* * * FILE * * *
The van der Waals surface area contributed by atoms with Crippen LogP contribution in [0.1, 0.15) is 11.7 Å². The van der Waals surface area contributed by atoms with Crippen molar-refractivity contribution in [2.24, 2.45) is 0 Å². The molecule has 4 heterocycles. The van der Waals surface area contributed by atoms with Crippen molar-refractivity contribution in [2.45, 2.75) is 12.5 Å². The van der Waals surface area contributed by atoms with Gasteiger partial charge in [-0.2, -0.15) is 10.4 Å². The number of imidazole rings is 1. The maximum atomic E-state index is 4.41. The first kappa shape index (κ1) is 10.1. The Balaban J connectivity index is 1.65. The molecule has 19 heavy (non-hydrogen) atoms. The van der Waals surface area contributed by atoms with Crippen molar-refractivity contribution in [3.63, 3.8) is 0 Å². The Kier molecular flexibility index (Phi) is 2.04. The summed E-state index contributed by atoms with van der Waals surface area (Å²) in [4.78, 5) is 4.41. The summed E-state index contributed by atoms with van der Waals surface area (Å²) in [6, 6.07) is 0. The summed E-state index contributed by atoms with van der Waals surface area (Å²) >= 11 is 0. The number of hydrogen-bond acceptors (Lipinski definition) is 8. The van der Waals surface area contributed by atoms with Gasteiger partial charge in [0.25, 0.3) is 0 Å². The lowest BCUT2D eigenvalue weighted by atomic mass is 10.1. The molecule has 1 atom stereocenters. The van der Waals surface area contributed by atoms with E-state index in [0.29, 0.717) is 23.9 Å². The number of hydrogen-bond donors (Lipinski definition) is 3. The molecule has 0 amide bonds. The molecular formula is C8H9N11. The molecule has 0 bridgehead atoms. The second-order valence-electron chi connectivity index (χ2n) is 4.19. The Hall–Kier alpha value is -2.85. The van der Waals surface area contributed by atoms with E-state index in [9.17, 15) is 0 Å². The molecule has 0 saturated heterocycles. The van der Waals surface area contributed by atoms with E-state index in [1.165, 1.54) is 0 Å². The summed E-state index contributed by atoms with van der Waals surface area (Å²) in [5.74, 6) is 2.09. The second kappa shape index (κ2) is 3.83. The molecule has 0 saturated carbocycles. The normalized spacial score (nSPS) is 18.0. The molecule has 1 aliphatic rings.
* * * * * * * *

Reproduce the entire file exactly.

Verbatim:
The van der Waals surface area contributed by atoms with Crippen LogP contribution in [0.1, 0.15) is 11.7 Å². The van der Waals surface area contributed by atoms with Crippen molar-refractivity contribution in [2.24, 2.45) is 0 Å². The molecule has 4 heterocycles. The van der Waals surface area contributed by atoms with Crippen molar-refractivity contribution in [2.45, 2.75) is 12.5 Å². The van der Waals surface area contributed by atoms with Gasteiger partial charge in [-0.2, -0.15) is 10.4 Å². The number of imidazole rings is 1. The maximum atomic E-state index is 4.41. The first kappa shape index (κ1) is 10.1. The Balaban J connectivity index is 1.65. The molecule has 19 heavy (non-hydrogen) atoms. The van der Waals surface area contributed by atoms with Crippen molar-refractivity contribution in [3.63, 3.8) is 0 Å². The Kier molecular flexibility index (Phi) is 2.04. The summed E-state index contributed by atoms with van der Waals surface area (Å²) in [4.78, 5) is 4.41. The summed E-state index contributed by atoms with van der Waals surface area (Å²) in [6, 6.07) is 0. The summed E-state index contributed by atoms with van der Waals surface area (Å²) >= 11 is 0. The number of hydrogen-bond acceptors (Lipinski definition) is 8. The van der Waals surface area contributed by atoms with Gasteiger partial charge in [0.25, 0.3) is 0 Å². The lowest BCUT2D eigenvalue weighted by atomic mass is 10.1. The molecule has 1 atom stereocenters. The van der Waals surface area contributed by atoms with E-state index in [0.29, 0.717) is 23.9 Å². The number of hydrogen-bond donors (Lipinski definition) is 3. The molecule has 0 amide bonds. The molecular formula is C8H9N11. The molecule has 0 bridgehead atoms. The second-order valence-electron chi connectivity index (χ2n) is 4.19. The Hall–Kier alpha value is -2.85. The van der Waals surface area contributed by atoms with E-state index in [9.17, 15) is 0 Å². The molecule has 0 saturated heterocycles. The van der Waals surface area contributed by atoms with E-state index in [1.165, 1.54) is 0 Å². The summed E-state index contributed by atoms with van der Waals surface area (Å²) in [5.74, 6) is 2.09. The second kappa shape index (κ2) is 3.83. The molecule has 0 saturated carbocycles. The normalized spacial score (nSPS) is 18.0. The molecule has 1 aliphatic rings.